Something else Marnell does effectively is write a love letter to the pre-social media, ubiquitous Blackeberry era,  New York. It’s a good thing for a writer to love a city. Even if it doesn’t love them back. I always felt like San Francisco hated me and wanted me to leave, so I did. My heart will always belong to the proximate cities Metairie and New Orleans, but I’ve got a thing going with a few blocks of Oakland and I should probably work more on that relationship.

So. Memoir reading. Solipsistic writing. Clothes shopping. City exploring. That’s all fertile material for some Artist’s Way Artist’s Dates.


I believe we all have the same ailment: acute awareness of our impending death. No one gets out alive, no matter how rich or special they are. It doesn’t matter if you’re Ozymandias or Ozzy Osbourne. You are going to be dust.

There are only two things that carry us into eternity. The first, children, is something I’ve opted out of. The second, creative work, is something so unbelievably transient in a historical sense that it will drive you mad. Even if you make it for a time, chances are you’ll be forgotten. What a buzzkill, right?

There was a performer in Paris in the 1890s named Le Pétomane. He was a flautist. A professional farter. He would perform spectacular feats with his butt, like imitating thunderstorms and sounding out popular tunes. This was an act her worked on in the army and later to the delight of his customers while working in a bakery. He took the act to the stage shortly after and was the toast of the town for quite some time. Few people even know about him these days. Farts have pretty much always been funny. Even in ancient plays by Aristophanes you’ll find the occasional low-brow toot humor. Everyone remembers that scene in Eddie Murphy’s version of The Nutty Professor.

What am I advocating here? It’s tough to tell. I don’t even know exactly. Maybe it’s that even if all you have is a strong fart and a sense of humor, it’s better than nothing.

I’m pretty late to the party on Cat Marnell. Until yesterday I had never read her columns and had only heard her name ring out within the last month. 

And that’s not because she’s unimportant. This is simply the disconnect from culture that seems to happen naturally as you edge to middle age. Marnell is a bridge between the Gen X nihilism I grew up with and whatever the kids are into these days. 

Her writing style seems like critics would get the knives out on it, and it might grate on some people, but I think it’s original and well done. Critics seem impressed. She captures the patois of the party girl and it’s unexpected oscialltions between high literature, riot grrl politics, club drug culture, and celebrity obsession. 

The last of that list is somethign Marnell handles interestingly. For her, this TMZ INTRRZONE we sleepwalk through is another mood altering substance. Another way to mainline excess. Crank your neurosystem up to the max, then pump it full of digital decadence. This is a powerful form of ephemeral dope and she nails it.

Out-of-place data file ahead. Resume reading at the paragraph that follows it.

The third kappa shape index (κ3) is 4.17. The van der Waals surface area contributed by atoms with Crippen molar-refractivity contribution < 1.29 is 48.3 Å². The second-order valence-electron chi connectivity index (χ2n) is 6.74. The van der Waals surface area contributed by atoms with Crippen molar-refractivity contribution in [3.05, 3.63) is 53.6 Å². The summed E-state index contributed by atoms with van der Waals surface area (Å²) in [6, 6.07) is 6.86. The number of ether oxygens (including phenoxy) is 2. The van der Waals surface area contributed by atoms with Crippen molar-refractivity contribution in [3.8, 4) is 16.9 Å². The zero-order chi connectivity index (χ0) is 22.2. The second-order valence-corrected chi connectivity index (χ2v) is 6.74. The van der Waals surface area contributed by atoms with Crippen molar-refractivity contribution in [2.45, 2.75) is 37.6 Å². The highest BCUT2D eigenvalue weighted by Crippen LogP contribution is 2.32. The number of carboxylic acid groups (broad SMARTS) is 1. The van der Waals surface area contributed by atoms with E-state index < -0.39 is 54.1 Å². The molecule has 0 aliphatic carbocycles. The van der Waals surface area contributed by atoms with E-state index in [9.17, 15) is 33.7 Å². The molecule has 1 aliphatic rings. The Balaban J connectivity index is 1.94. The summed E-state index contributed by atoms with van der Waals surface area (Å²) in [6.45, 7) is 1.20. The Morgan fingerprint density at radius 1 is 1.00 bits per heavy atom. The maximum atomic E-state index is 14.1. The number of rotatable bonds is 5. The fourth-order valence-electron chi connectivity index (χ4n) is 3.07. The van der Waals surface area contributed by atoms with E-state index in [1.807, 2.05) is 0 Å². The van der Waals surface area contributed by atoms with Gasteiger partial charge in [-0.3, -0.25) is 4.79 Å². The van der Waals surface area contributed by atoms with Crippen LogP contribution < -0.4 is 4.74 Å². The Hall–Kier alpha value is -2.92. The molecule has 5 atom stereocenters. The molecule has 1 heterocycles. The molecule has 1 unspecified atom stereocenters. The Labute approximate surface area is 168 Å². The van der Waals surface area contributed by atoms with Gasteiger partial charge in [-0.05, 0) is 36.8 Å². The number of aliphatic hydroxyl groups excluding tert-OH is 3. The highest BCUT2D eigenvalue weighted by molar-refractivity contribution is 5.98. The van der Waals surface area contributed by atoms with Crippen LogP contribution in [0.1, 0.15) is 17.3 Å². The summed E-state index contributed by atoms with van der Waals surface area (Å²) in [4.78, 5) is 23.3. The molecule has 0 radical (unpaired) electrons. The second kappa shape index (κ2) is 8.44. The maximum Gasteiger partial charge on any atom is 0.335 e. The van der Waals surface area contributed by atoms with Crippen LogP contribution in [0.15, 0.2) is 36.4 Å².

I wonder what the person, not the character, Cat Marnell thinks about all this. I wonder if what Hunter S. Thompson said about the pressure of being Hunter S. Thompson is true for her. 

If she follows the memoir formula laid out by Mary Karr, her next book is going to probably track some sort of redemptive tale. How dreary. 

I hope she finds something new.

I know better than to believe in magic, but I find twinkling coincidence seductive. The above image is one Zdenek Burian did for a 1937 edition of 20,000 Leagues Under the Sea. I own a very expensive leather bound version of this book. It is unread for now. 

The year of this illustration’s creation is the one where Amelia Earhart and her navigator disappeared over the Pacific Ocean. This connection is interesting today because last night, out of nowhere, a story idea tapped on my window and I was able to make it come inside, if only briefly. 

The tale is a simple “what if?” kind of thing. What if Amelia Earhart survived a crash landing on an island, was discovered by Captain Nemo, and then teamed up with him to fight Nazi submarines in the Nautilus? 

This story kind of came to me out of nowhere, but it’s probably related to reading another shipwreck tale, Heart of a Samurai, earlier this week. The stories have little else in common. 

This is the kind of fun synchronicity that always seems to occur when I’m working my way through The Artists’s Way exercised. That book is firmly rooted in the idea there is magic in creativity and pursuing art is a blessed activity, especially if done with devotion. 

I maintain a cautious agnosticism regarding these asserted metaphysics. Yet the idea becomes more alluring the more I observe and do on this path.